When I did the same exercise on the Z712 shortly after I got it, I was trying to decide whether I could get away with 'basic' compression, and decided I could, most of the time.I eventually settled on 'standard' routinely, just in case of heavy cropping. I was sure then (shooting a hedge through an open window) that 'fine' wasn't worth the space, with very little difference from 'standard'.

Anyway, everyone can decide for themselves what to do, and could even do their own experiments, e.g., on whether a pane of glass could make a visible difference, and mask a discrepancy! (Hint, hint!). I'd be delighted to see other folks' results.

The key point relevant to the original question is that the Z1012 does indeed retain lots of information at least in its non-automatic modes, stored with a reasonably large file size, compared with lesser cameras with fewer pixels.
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Old Nov 21, 2008, 6:46 AM   #17
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Personally I think the z1012 is a gem of a p&s, much better than the 15, pics just seem to pop out from this cam.

Have one more week to wait for the new canon sx1, if its not worth the hype I'll be getting the kodak for my p&s duties.

Good luck
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Old Nov 22, 2008, 9:49 AM   #18
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In the PASM mode set the compression to fine. The auto mode uses a bit more compression.
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Old Dec 31, 2008, 12:39 PM   #19
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When I bought my Z1012 I was thinking it would be similar to my P850 with the added bonus of a slightly stronger zoom and double the megapixel rating. I'm very skeptical of the 10 megapixel claim after seeing the file sizes. One thing that I didn't expect was the slight shutter lag. On the P850 after pressing the release half-way down to prefocus, it seems to fire immediately when pressed the rest of the way. On the 1012 after prefocusing there is still a slight lag when the release is pressed the rest of the way. One of the main things I photograph is control line model aircraft and any shutter delay when photographing a plane close by going 50 mph or more presents a problem. A lot of my model aircraft photos have a lot of sky in them and when using a lot of zoom the sky often comes out uneven and grainy or blotchy even if the aircraft image is in good focus. I thought with 10 megapixels this might improve but results have shown no improvement at all. I've used an 8 megapixel Olympus E500 a few times and the sky is a nice even blue. How much of that is related to the lens as opposed to megapixel size I'm not sure. Anyhow, I'm not impressed so far, especially if you are going to use the camera for a lot of action photography. It certainly isn't proving to be any improvement over the P850 which is what I was hoping for. The attached image is from the Z1012.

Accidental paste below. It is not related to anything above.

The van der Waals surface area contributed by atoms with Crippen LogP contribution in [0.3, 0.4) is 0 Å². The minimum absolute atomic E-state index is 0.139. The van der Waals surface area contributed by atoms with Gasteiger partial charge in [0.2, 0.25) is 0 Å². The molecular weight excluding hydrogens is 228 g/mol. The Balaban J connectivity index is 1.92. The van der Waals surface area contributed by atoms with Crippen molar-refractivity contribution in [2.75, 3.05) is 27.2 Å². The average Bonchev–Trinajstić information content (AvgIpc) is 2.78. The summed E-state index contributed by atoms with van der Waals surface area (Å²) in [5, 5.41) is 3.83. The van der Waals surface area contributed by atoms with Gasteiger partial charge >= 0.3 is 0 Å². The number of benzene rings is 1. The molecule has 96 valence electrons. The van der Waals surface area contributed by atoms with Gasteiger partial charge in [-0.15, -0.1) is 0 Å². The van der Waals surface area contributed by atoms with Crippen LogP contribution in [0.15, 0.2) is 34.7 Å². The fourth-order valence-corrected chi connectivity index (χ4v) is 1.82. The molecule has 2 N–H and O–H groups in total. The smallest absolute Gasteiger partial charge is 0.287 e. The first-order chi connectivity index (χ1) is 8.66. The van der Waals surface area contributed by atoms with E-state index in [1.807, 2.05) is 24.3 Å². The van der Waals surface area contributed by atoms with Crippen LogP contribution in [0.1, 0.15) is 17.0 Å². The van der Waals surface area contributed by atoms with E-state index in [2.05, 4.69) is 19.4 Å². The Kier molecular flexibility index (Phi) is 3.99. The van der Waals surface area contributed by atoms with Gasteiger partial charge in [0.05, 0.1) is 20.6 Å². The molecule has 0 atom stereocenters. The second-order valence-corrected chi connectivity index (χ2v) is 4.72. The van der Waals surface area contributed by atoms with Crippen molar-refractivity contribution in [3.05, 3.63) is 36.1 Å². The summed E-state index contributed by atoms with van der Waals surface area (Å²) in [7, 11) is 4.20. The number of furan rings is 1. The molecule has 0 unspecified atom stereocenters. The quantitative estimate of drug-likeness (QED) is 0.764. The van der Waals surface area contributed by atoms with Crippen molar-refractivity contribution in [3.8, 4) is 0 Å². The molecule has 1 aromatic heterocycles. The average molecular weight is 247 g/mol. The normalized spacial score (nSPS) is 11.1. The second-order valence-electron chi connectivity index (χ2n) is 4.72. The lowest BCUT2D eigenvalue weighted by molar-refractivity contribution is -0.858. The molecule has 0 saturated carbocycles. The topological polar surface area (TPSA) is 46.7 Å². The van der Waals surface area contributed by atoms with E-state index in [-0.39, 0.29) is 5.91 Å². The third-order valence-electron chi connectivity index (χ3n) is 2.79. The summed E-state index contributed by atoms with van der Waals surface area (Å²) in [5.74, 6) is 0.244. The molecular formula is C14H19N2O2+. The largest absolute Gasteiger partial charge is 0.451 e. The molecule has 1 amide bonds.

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Old Dec 31, 2008, 8:55 PM   #20
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Elwyn-

We seem to have very different feeling about the Kodak Z-1012. To my thinking the Z-1012 has been a wonderful camera and a great improvement over the Kodak P-850.

The Z-1012 has faithfullyrecorded our vacations, the plays and musicals that the grand chilren are in, and of course family scenes at Holiday time like Thanksgiving and Christmas. And I sincerely believe that is what is was designed to.

I think that you are really ready for a consumer level DSLR camera and have some unrealistic expectations for the Z-1012. That is really not fair. When you have much greater demands, such as you have, you have to very realistically expect to have to move further upward on the digital camera food chain.

Elwyn, here is the long and the short of it, the Z-1012is a $(US) 230.00 camera. What you desire photographically requires a $(US) 500.00+ consumer level DSLR camera. I would suggest that you seriously consider the Canon XS (also known as the EOS 1000 camera), what you want is well beyond the Kodak Z-1012. Its time to be REAL, Elwyn!

Happy New Year!

Sarah Joyce